Burnout & Rediscovery - Eva Varga

June 8, 2012

For much of April and May (perhaps even longer),  I was struggling with burnout.  I am tempted to say even mild depression, yet I didn’t ever consult a physician and I certainly do not want to minimize the struggle of those who do.  I just was not myself.

I was not inspired to blog.  I was barely teaching any formal lessons.  So much of what I had enjoyed in the past – running, swimming, teaching, blogging – was lost to me.  I couldn’t find the desire to do the things I desperately wanted to do.  Rather than get up early as I generally would two years ago, I would sleep in and wake only when the sun’s rays shining through the blinds in my bedroom forced me out of bed.  In comparison to my ‘old self‘, I was lazy.

To make matters worse, the kids and I just couldn’t see eye-to-eye. Sitting down to do lessons was a daily battle.  I was not into it and they knew it.  This further aggravated the situation.

My mom came down in mid-May to spend the week with us … to see #1s first play … to see the kids compete in a swim meet (#2’s first) … and to celebrate our birthdays.  The kids and I were very excited to spend quality time with her.  We planned a few outings and Grandma tagged along to some of our routine activities (Mandarin, swim team, & music lessons).  Though it wasn’t planned, her presence turned out to be a major blessing.  She stepped in a few times to reprimand #2 and made a few suggestions to me on how I might change my own approach.

After she returned home – I spent some time reevaluating things.  I knew in my heart that homeschooling was the right choice for us.  That was never in question.  What I discovered though was that I was still approaching it as I would if I were in a formal classroom.  I thought I needed to plan activities to engage them that would also demonstrate their mastery of the subject matter – lapbooks, interactive maps, elaborate projects, etc.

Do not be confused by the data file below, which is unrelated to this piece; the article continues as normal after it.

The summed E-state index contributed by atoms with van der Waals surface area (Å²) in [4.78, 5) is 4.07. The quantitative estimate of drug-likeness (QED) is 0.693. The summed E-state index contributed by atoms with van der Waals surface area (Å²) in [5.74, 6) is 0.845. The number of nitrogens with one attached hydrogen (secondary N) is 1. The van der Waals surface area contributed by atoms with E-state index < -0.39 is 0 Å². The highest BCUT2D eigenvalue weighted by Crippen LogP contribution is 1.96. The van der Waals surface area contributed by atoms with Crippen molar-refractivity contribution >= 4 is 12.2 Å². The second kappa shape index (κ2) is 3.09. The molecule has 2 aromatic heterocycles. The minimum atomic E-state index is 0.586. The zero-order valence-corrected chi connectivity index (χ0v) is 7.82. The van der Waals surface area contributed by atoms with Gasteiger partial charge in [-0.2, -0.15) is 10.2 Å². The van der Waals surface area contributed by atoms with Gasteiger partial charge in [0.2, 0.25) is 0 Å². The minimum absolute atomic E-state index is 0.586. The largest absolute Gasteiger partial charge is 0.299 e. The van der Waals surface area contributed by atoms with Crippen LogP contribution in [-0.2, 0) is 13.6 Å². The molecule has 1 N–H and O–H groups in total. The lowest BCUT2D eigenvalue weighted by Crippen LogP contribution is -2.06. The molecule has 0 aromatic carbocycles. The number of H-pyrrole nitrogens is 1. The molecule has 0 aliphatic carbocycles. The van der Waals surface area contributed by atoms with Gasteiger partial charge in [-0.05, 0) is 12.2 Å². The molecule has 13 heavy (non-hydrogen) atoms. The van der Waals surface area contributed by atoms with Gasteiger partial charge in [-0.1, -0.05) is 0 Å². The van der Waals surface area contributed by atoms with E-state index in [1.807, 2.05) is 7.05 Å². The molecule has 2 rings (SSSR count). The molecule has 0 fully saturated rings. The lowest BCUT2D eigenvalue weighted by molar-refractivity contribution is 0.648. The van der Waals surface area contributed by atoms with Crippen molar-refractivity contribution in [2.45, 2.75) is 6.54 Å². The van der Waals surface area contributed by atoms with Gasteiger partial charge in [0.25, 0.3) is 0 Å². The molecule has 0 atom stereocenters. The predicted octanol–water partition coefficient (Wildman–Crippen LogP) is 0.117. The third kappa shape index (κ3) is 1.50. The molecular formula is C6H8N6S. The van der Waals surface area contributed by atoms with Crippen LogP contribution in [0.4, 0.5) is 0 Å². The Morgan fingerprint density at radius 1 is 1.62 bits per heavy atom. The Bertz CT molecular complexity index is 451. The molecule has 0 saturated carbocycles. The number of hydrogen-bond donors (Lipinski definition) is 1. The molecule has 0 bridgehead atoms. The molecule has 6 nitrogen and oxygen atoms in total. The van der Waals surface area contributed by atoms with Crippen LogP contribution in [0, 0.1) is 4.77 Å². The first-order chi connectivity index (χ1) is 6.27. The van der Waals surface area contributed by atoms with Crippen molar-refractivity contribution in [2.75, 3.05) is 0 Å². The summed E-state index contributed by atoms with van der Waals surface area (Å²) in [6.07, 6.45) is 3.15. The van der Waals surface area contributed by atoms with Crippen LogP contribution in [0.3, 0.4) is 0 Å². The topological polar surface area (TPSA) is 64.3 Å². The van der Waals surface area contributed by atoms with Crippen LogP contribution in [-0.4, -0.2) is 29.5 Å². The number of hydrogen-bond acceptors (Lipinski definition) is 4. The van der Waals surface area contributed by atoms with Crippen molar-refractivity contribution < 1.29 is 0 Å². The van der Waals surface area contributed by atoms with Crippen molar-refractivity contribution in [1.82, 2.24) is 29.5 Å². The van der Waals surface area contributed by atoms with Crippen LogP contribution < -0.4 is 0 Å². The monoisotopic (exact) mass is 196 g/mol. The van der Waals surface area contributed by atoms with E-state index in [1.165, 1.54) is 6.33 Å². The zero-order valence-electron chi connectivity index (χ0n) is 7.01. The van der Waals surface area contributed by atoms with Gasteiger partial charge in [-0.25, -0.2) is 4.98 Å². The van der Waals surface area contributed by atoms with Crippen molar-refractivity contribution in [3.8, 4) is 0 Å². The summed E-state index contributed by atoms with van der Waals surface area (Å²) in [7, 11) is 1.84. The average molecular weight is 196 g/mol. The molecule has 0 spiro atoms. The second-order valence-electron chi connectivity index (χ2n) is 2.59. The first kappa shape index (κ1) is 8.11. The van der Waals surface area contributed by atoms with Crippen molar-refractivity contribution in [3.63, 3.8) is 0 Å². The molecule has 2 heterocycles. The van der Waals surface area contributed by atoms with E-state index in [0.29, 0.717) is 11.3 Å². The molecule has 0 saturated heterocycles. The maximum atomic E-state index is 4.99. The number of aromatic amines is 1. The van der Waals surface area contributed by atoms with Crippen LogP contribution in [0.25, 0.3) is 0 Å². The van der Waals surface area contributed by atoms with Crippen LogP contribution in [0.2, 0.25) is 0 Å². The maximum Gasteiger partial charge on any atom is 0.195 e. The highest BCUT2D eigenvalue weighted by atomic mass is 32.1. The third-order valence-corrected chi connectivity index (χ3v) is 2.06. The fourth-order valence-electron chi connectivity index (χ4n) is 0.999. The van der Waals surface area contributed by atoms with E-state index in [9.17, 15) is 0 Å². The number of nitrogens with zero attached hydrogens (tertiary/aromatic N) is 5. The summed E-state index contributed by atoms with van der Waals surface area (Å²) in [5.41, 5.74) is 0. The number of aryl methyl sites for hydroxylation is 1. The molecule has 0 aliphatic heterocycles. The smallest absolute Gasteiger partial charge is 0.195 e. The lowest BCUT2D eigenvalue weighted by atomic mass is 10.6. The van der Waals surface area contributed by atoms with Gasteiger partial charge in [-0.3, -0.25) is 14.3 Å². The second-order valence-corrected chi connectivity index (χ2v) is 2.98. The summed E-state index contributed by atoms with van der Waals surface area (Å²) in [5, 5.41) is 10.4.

My kiddos were never very excited to do these and balked whenever I would ask them to do so.   One day, I asked them to simply write out what they knew about the Revolutionary War (our current focus in history).  I was amazed at how much they recalled … just from reading aloud Story of the World, watching Liberty’s Kids, and talking.  It suddenly became clear to me that a lapbook (or other tangible) was not critical to their success.  I discovered that we are much more “Unschoolers” than I anticipated.

I also came to realize that I missed blogging.  I do not have many followers and for a while, I was bummed to see the accolades and recognition that some of the other homeschool bloggers were receiving.  Pinterest didn’t help.  I fell into the trap of comparing myself to others.  Judging myself against all that others were doing.  To be honest, I was jealous and I let this interfere with why I started blogging and homeschooling in the first place.

A homeschool blogger friend recently posted a link on Facebook to a blog post by another homeschool blogger, why blogging matters, and it really hit home.  Blogging or writing helps me to process things. If I can write about it, I’ve learned it. If I can write about it, I can let it go. It is my creative outlet of expression. Writing also motivates me – knowing that what I am doing,  even what I am struggling with may help someone else.

These past few days, I have been aggressively playing a little catchup.  Composing blog posts to celebrate our successes and to share our adventures.  It is a fun way to reflect and relive these moments.  I am rediscovering me.

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